Many of these underperforming assets offer ideal platforms for self-storage for a minimal investment with relatively quick returns. While 70,000 to 100,000 square feet is the ideal fit for a self-storage conversion, smaller-scale facilities at 40,000 to 60,000 square feet are also profitable in tailored markets.

Self-storage offers adjustable monthly yields. Most commercial real estate products lock-in long-term leases with rental rates that can’t be adjusted until lease renewals. Self-storage offers the flexibility to regularly adjust rates to align with market influences.

Rental rates can be raised with a 30-day notice to the renter or lowered as needed to fit a market flush with product. This affords self-storage owners the ability to increase yields quickly or improve its competitive position to capture new business.

Self-storage is a less competitive asset class. But not for long. Compared to more popular, exciting asset classes such as mixed-use or multifamily, the self-storage category is still relatively uncrowded. An industry historically driven by the mom-and-pop business model, more than half of owners of self-storage properties own only one or two facilities.

This means less formidable competition for Institutional investors. Less competition creates more lucrative acquisition opportunities – whether with an existing facility or land for new development. But secrets don’t stay quiet for long. More teams are headed to the playing field, setting the stage for a crowded future. Simply put: pursue self-storage now.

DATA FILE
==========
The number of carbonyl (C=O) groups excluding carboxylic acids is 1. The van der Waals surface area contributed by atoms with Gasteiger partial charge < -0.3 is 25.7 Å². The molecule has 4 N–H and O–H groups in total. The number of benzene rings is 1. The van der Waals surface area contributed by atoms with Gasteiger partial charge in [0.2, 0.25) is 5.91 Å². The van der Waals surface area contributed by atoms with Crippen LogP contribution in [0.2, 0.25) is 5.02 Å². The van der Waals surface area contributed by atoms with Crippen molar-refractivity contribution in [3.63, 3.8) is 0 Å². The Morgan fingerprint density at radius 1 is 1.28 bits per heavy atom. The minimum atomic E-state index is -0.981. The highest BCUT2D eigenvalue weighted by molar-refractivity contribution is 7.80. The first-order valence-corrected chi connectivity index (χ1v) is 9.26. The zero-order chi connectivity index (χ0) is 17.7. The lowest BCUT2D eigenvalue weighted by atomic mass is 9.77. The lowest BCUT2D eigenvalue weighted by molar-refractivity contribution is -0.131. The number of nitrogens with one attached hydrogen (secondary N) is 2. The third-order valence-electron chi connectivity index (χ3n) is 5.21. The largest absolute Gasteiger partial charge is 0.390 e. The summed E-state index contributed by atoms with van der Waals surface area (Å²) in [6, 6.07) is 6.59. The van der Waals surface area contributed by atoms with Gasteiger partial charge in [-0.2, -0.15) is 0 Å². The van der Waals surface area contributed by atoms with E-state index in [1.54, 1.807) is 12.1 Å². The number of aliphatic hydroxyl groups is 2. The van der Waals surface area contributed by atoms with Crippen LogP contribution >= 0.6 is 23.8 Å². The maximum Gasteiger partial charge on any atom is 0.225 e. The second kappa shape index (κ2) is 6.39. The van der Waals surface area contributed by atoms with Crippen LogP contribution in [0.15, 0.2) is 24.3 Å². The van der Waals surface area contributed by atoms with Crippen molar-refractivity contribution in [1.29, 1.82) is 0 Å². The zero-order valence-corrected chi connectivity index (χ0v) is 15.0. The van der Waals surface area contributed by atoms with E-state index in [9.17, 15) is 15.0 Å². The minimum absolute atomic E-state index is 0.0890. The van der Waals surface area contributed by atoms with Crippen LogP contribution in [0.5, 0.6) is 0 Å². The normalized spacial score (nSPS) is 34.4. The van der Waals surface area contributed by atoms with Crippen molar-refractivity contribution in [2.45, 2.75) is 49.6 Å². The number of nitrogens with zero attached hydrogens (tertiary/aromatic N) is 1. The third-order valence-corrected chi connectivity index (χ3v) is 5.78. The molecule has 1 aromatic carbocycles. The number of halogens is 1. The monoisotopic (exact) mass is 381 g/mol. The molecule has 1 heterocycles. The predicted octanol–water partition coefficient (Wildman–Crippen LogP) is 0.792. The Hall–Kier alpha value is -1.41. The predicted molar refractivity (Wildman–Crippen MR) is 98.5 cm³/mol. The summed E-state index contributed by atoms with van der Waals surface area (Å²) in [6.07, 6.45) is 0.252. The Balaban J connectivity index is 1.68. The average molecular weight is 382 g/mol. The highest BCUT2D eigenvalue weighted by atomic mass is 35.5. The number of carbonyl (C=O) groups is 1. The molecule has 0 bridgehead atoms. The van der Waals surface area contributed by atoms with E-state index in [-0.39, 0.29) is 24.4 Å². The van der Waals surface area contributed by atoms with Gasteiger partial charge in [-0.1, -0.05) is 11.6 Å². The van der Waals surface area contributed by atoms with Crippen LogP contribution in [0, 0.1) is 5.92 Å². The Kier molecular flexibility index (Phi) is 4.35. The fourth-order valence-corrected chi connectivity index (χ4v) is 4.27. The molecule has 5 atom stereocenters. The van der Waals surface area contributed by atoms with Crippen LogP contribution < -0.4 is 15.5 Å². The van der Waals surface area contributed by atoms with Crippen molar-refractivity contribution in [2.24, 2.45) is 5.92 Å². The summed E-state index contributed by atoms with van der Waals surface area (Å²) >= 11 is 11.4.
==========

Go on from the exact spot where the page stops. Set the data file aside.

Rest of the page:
Self-storage likes the heat. The Sun Belt, from Texas to Maryland, offers the most opportunity and growth for the self-storage sector. According to the Self Storage Association, the South reports the highest incidence of self-storage users (12 percent) than any other region in the United States.

Why? The region’s lower cost-of-living is driving the wealth migration from the Northeast, Chicago and the West. Populations in Southern towns are rapidly increasing, with new residential communities appearing (seemingly) overnight — with minimal headwinds to slow the growth.

Where there are people, there is a need for self-storage. Population growth fortifies self-storage as an asset class where rent increases are possible, but only as long as the market does not get oversaturated.

Self-storage profits are not automatic. While a self-storage facility can be run with minimal staffing, facilities that are actively managed, monitored and analyzed tend to deliver maximized profits. For instance, monitoring rents daily and adjusting as needed ensures a (nearly) 100 percent-rented facility at the highest rate a market will bear, resulting in the highest returns on investment. Likewise, as markets saturate, active marketing ensures brand awareness and recall among those seeking self-storage.

Self-storage is a deployable asset class with profit potential where many others may not. It is a reliable component of a diversified commercial real estate portfolio, as well as an exceptional companion to other property types such as multifamily, retail and office.

While self-storage continues to fly low, now may just be the best time to explore its viability within your portfolio or property.

By Franklin Street’s National Self-Storage Team of Frank DeSalvo and David Perlleshi

Read more here from Southeast Real Estate Business.